disconnected.

    good luck

    Carl
     
    Carl 1 Lucky Texan, Dec 28, 2005
    #7
  8. Couldn't find a pic, here's a description;
    http://tinyurl.com/e3x6c

    Carl
     
    Carl 1 Lucky Texan, Dec 28, 2005
    #8
  9. Remco

    Remco Guest

    Thanks, Carl. I tried that second hole and it works very well. The hood
    stands straight up and does not need to be removed at all, from the
    looks of it.
     
    Remco, Dec 28, 2005
    #9
  10. Remco

    Remco Guest


    Thanks! I just got back in as it is getting dark again. Got everything
    off the engine, radiator out, exhaust off and nothing else connected,
    from what I can tell. Even got the AC and power steering pump pushed to
    the side -- didn't even have to disconnect the steering pump.

    Thanks for the location on those lift point - I see what they are now.
    Hopefully tomorrow I'll be able to get the engine out. Unfortunately,
    my bug's body and frame is in the garage so have to do all this stuff
    outside - hoping for no rain.

    Thanks again, guys.
    Remco
     
    Remco, Dec 28, 2005
    #10
  11. Cool! I did read of a coupla guys roping the hood to a rafter or back to
    the roof rack on a wagon.

    Carl
     
    Carl 1 Lucky Texan, Dec 29, 2005
    #11
  12. Remco

    S Guest

    Hi Remco!

    Sounds like you're mostly there. As you have found, the AC and PS
    pumps can be moved out of the way; no need to disconnect. No need to
    remove alternator or intake manifold. Disconnect engine wiring
    harness, fuel lines, brake booster, etc. Remove the radiator, heater
    lines, engine snubber, starter, and the other upper bell-housing bolt.
    Disconnect the exhaust "Y" pipe (don't forget to disconnect the O2
    sensor), motor mount nuts, and lower bell-housing nuts from below.
    This is an automatic car? The flex plate bolts (4 of 'em) are accessed
    thru the timing hole. When you move the engine forward prior to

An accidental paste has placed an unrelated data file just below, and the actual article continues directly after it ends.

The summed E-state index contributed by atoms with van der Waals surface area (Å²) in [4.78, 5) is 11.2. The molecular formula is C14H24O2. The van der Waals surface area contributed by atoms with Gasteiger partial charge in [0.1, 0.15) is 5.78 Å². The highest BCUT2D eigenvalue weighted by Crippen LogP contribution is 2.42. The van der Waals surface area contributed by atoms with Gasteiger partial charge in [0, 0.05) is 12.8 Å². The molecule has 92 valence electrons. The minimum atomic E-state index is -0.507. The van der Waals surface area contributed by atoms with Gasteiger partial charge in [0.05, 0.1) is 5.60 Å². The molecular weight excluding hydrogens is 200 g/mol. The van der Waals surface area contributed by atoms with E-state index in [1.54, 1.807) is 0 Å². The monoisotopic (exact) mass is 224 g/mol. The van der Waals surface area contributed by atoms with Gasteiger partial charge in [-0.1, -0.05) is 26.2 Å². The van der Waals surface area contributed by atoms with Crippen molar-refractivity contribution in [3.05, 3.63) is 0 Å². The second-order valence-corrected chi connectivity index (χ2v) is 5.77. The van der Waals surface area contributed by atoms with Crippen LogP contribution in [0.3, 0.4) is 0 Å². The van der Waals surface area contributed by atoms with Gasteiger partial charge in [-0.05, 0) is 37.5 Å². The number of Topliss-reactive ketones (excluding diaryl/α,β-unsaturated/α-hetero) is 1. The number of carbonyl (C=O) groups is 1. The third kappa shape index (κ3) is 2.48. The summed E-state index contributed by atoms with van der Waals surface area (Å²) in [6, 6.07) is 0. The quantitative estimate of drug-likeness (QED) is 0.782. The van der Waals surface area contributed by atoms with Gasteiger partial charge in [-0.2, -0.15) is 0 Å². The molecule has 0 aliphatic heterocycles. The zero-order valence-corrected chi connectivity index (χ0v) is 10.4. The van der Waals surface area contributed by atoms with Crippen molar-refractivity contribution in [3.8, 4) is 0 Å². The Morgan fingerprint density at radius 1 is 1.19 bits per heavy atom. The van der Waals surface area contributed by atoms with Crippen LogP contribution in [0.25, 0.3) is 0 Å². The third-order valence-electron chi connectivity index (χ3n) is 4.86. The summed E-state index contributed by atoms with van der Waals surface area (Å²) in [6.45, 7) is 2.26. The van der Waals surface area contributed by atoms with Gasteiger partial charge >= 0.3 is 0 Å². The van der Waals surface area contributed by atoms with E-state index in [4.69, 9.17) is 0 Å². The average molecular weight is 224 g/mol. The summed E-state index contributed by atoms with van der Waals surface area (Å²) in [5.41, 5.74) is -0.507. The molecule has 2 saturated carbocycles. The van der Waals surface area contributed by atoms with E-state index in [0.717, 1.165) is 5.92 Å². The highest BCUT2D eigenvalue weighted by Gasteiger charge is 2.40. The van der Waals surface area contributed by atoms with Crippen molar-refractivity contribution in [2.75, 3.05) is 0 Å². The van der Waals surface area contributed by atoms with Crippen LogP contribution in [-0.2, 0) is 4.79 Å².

lifting it out, be sure you do not inadvertently pull the torque
    converter forward. This is real easy to do, and it's not particularly
    obvious that it is out of position. However, you will severely damage
    the transmission if you attempt to re-install the engine with it out.
    I'd suggest that you carefully measure the position of the torque
    converter in relation to the bell-housing before attempting to
    separate the engine. Briefly, the torque converter has two concentric
    shafts; the inner one drives the gear train, the outer drives the
    pump. It is the connection to the pump that is the issue. Should you
    accidentally move the converter, keep trying different orientations
    until you get it to slide all of the way into place. The difference
    between good and bad is only about 1/4 inch, so do be careful.
    FWIW, I haven't found the engine "leveler" to be of much use on the
    Soobies. I generally use a bit of light chain to lift the engine
    roughly into position, and then basically grab the engine and ease it
    into position by hand. This sounds kinda macho, but the engine is
    fairly light, and this allows you to be reasonably gentle as you "feel
    around" for the correct alignment. You should be able to get the
    bell-housing flange right up against the engine this way; if there is
    a stubborn 1/4 inch gap, DO NOT FORCE THE ISSUE. Rather, lift the
    engine back out and verify the torque converter position.

    ByeBye! S.


    Steve Jernigan KG0MB
    Laboratory Manager
    Microelectronics Research
    University of Colorado
    (719) 262-3101
     
    S, Dec 29, 2005
    #12
  13. Remco

    Remco Guest

    Just to keep you guys updated, today I got the engine out (was waiting
    for some decent weather).
    because of not being secured correctly, as suspected. Three of the
    holes in the torque converter/flywheel are clear, one has a snapped off
    bolt in it - I think I can get it out, so it is soaking in kroil right
    now. I'll try to nurse it out later.
    Other than that, I think a new driveplate and I'll be good to go. Will
    probably also replace the water pump as it looks like it is leaking, so
    will also do the timing belt while I am there.

    Appreciate the help, guys.
    Remco
     
    Remco, Dec 30, 2005
    #13